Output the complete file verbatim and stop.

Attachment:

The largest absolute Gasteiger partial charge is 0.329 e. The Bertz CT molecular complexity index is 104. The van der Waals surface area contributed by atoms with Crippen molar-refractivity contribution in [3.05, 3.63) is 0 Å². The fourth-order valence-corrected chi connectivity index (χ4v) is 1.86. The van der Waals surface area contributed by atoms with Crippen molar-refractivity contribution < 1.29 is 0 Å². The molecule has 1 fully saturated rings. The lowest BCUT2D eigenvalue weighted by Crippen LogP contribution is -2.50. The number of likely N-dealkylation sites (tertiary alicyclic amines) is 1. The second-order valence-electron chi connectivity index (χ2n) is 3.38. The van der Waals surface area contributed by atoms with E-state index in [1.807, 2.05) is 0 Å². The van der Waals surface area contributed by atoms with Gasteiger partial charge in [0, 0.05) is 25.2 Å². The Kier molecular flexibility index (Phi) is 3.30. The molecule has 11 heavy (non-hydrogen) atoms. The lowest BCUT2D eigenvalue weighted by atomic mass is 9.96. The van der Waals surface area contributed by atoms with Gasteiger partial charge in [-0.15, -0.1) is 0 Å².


The largest absolute Gasteiger partial charge is 0.329 e. The Bertz CT molecular complexity index is 104. The van der Waals surface area contributed by atoms with Crippen molar-refractivity contribution in [3.05, 3.63) is 0 Å². The fourth-order valence-corrected chi connectivity index (χ4v) is 1.86. The van der Waals surface area contributed by atoms with Crippen molar-refractivity contribution < 1.29 is 0 Å². The molecule has 1 fully saturated rings. The lowest BCUT2D eigenvalue weighted by Crippen LogP contribution is -2.50. The number of likely N-dealkylation sites (tertiary alicyclic amines) is 1. The second-order valence-electron chi connectivity index (χ2n) is 3.38. The van der Waals surface area contributed by atoms with E-state index in [1.807, 2.05) is 0 Å². The van der Waals surface area contributed by atoms with Gasteiger partial charge in [0, 0.05) is 25.2 Å². The Kier molecular flexibility index (Phi) is 3.30. The molecule has 11 heavy (non-hydrogen) atoms. The lowest BCUT2D eigenvalue weighted by atomic mass is 9.96. The van der Waals surface area contributed by atoms with Gasteiger partial charge in [-0.15, -0.1) is 0 Å².